More than a memorial

Annual march marking Milk and Moscone assassinations focuses on progressive organizing

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Sup. Harvey Milk, left, and Mayor George Moscone in 1977.
AP photo

When Mayor George Moscone and Sup. Harvey Milk were assassinated in their City Hall offices on Nov. 27, 1978, San Francisco changed in innumerable ways. Among those ways is the city lost two of the leading progressive advocates for renters and affordable housing ever elected here.

Today, as San Franciscans mark this tragedy with their annual memorial march, organizers and activists have broadened and elevated the event by enlisting the support of 20 community organizations now doing work to combat the eviction, gentrification, and affordable housing crises that are gripping the city.

"We wanted to make this even more than just a candlelight vigil," David Waggoner, one of the organizers of the event, told the Guardian. "We want to use this time to remember Harvey and George's legacy in really fighting for the underdog."

He noted that attendance at the march has waxed and waned from year to year, but the coalition putting this one together promises to have a strong turnout this year because of the surging progressive activism around housing issues and the need to organize the community to save the soul of the city.

"There is very little to stop what's happening with the rapid gentrification," Waggoner said, but he also noted, "By building coalitions, the same way Harvey and George did, we can fight."

"We're not only honoring the history of Harvey Milk and George Moscone, but we're honoring their legacy by making them relevant today," Brian Basinger, head of the AIDS Housing Alliance/SF, told us. "The Milk March is going to be very exciting. We have over 20 community groups invited and helping us put it together."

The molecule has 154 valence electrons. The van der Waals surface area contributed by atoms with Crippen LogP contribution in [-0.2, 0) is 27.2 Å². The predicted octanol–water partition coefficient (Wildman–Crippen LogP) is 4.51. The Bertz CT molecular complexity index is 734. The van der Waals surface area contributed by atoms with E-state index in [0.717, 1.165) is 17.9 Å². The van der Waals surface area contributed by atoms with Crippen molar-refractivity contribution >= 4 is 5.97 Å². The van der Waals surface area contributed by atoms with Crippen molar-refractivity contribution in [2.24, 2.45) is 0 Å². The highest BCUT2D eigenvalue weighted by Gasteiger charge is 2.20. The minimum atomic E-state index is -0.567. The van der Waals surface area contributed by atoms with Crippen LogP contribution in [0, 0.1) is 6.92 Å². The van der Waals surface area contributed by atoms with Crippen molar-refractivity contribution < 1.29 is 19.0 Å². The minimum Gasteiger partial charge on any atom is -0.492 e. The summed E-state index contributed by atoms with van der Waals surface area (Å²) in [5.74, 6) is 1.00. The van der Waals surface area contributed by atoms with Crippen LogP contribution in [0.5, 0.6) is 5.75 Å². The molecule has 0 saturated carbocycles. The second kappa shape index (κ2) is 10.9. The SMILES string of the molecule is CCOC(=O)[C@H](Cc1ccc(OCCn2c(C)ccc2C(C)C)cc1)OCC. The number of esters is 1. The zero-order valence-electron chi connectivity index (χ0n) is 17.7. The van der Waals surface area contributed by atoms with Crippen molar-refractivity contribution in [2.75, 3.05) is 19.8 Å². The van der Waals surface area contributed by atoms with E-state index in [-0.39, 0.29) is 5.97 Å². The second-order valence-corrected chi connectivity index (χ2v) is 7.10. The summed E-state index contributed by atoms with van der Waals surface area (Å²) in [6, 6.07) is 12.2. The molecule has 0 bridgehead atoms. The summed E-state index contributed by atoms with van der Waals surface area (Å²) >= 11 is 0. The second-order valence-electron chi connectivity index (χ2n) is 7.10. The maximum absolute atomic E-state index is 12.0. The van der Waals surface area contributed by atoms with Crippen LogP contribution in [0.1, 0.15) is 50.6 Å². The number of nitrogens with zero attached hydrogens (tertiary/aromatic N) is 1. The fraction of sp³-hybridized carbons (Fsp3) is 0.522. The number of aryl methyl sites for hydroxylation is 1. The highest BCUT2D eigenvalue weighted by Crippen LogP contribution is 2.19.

Basinger said the progressive activism will continue through the 25th annual World AIDS Day on Dec. 1, and that participants in both events will be asked to present their demands to the city for dealing with the AIDS and housing crises. That list will be presented at City Hall during a noon rally on Dec. 2.

He said that affordable housing issues are LGBT issues given that nearly 30 percent of the city's homeless population identifies as LGBT, while that identification makes up just 15 percent of the overall city population.

"Those of us who are lucky enough to talk to the folks who knew Harvey remind us that it's about coalition-building," Basinger said, noting that many of Milk's contemporaries are now being forced to leave the city by evictions or economic displacement.

One voice from that era who is still around and active is gay activist Cleve Jones, who was an intern in Milk's office at the time of the assassination and wrote a poignant guest editorial in the Nov. 21 issue of the Bay Area Reporter about what Milk and Moscone advocated.

"They fought for renters, honored labor, and built coalitions to connect, not divide, us from each other," Jones wrote. "They would, I'm sure, be pleased by the progress that has been achieved on some of the issues they cared about. But they would be alarmed by the growing chasm between rich and poor, they would be angered by the evictions of the elderly, disabled, and people with AIDS. They would be fighting to keep City College open and they would be outraged by the violence and despair experienced by so many in our city's neighborhoods."